05-26-2018 03:17 PM
05-26-2018 03:49 PM
I can’t begin to imagine your situation, it seems that you are overwhelmed and you are right, you too have feelings and you are a person that also needs care.
If possible, make sure that your daughter can be with someone where she is safe, even in the house, in another room for a few minutes, it is good that you take these few minutes to yourself to do your meditation, your breathing exercises to ground yourself and get back on the game ready to use your wise mind and not your emotional (Which understandably is very high). Nothing wrong with crying, it doesn’t mean you are weak, don’t feel bad about yourself.
You seem to be doing what you can. I imagine its hard to wanting to communicate and being shut down. I hope someone can give you a better advice, I just needed to reach out to you as many times I felt the same way.
05-26-2018 03:55 PM - edited 05-26-2018 04:02 PM
Hey @Le-cheile, I am sorry to hear that this is something you are going through. It is so hard when the people we love (especially our children) start to harm themselves. You sound like you have been really proactive in seeking help for your daughter through coping resources, the GP and CAMHS. It is also really important that you are looking after yourself at this time, as it is difficult for you too, so EAP may be a really great way to get some extra support. It can be so challenging to have tough conversations with our kids as we hate to see them in pain or struggle and we can feel it through them. This may be a very reasonable explanation for your reaction and in recognition of your want to change this, how do you think that is to be achieved?
Here is an article on supporting a teenager who uses self harm, let us know if you find it useful. Every situation is different although connection, empathy and communication are awesome. Sometimes if you are unsure of how best to help your daughter, just ask
Safety is paramount, so if you ever feel like medical attention is required or thoughts of suicide/suicidal behavior is present, please call 000.
05-30-2018 06:19 AM
05-30-2018 01:45 PM
@Le-cheile I can only echo what others have already said - thank you for opening up with conversation though, it's a really important one. Looking after yourself while you navigate the complexities of your teen's mental health is crucial.
@Tulip that's a really difficult situation too - that feeling of not being able to "do more" must be really painful.
Like you've said of @Le-cheile , it sound's like you're giving your daughter all the right supports, with a psychologist and psychiatrist - that in and of itself will show your daughter that you care, and are supporting her.
You might both be interested in a discussion we had over here about self-harm with other members of the forum a few weeks ago. You'll find that it's a really common concern for parents on this forum. People have shared really valuable insights and skills - please feel free to add your own as well.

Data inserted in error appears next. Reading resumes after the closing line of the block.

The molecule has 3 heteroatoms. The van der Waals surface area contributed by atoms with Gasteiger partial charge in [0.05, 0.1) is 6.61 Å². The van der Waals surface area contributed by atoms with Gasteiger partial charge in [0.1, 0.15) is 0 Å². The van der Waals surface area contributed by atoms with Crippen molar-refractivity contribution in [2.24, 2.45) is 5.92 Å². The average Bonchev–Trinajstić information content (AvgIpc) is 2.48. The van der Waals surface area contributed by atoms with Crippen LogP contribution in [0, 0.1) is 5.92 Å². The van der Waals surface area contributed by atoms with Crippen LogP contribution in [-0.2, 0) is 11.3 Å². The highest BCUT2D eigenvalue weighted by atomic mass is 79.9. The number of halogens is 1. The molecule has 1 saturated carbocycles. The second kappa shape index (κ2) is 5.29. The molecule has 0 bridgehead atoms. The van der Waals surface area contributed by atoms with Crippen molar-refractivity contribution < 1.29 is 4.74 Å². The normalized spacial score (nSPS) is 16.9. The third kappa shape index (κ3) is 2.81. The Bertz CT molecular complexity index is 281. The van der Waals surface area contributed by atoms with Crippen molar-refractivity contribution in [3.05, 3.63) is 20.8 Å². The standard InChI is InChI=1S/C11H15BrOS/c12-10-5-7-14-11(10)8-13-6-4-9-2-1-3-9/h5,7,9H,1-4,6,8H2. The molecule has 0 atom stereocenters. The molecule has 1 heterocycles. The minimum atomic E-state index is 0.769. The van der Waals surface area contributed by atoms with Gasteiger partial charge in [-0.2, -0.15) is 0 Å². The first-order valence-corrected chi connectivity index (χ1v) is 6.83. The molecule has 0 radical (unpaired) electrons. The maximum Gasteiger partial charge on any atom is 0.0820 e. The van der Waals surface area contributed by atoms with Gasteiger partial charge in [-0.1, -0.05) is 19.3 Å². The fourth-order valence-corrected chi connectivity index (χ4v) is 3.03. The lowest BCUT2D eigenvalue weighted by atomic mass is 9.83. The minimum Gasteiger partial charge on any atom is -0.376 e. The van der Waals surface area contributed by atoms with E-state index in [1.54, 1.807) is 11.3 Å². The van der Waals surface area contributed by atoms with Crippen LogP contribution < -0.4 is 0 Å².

05-30-2018 04:31 PM
07-24-2018 05:51 AM
I am reading this tears.
I also discovered my 12 year old self harm, looks like she started 3 weeks back at a sleep away camp. She has always been shy and nervous since she was a baby. She is academic very advanced and very good at emotional writing. I always associated her emotion like artist, it will always be her big obstacle in her life.
She has always been very close to me and my husband. My husband is the nicest person in this world. They are very close. They are connected in a playful ways, they play video game, read the same books, and daddy is listening all the songs she is listening to.
Whenever she has emotional problem, she comes to me, we do a lot of girl talk.
All this sounds good.
There is one problem, I am 95% perfect mom, close to her heart, 5% I can be very short tempered, when she is under pressure and under stress, I can not handle.
Whenever I break down, I am very frustrated, feel horrible I failed her and this happy family. I always tell my husband she and I are the same.
So when I saw her self harm( I have not found a plan how to go about helping her yet) , I always feel most likely it is caused by me, by me adding her pressure that she is bad at dealing with in the first place. That feeling makes me really sad.
07-24-2018 06:03 AM
after this 3 weeks sleep away camp, she came home with a big change. She is on the chat all the time. She had this problem before, but it was problem only 1 or 2 hours a day. Now she is on it all the time. It is like she is obsessed.
After I found she self harm, I feel so sorry for her, so I changed my approach dealing with the on line chatting. Even she was on it for 1 hour, I would still patiently said to her, last 20 minutes, I hugged her 100 times a day. I made her to tell me what is bothering her, and told her my suggestion. That one afternoon, she was happy as she was 10. I was so happy.
But she still chat a lot. If I stop her too many times ( she is on it so long, I already only stop problem 1/10 times that I wanted her tell her), then I realized that totally annoyed her. She harmed herself, telling her online friends that " she is yelling, now I am doing it" Now I am facing this dilemma "should I stop her phone usage or not?"
Anybody spent that much time chatting in the virtual world, it is hard to stay mentally happy.
If I stop her, I am adding her stress.
I am also not sure if I should start limiting the phone usage( remove the dataplan), shut down the WIFI at some hours. If I did not find her self harm, I probably would interfere already.
Now I am struggling to find a way that I can limit her online time, at the same time not add a big fight.
I registered her as many sport activities I can. Try to change her ambitious online math class to a human tutor. I know it will be a long battle.
Anyone has good suggestion about limiting online chatting?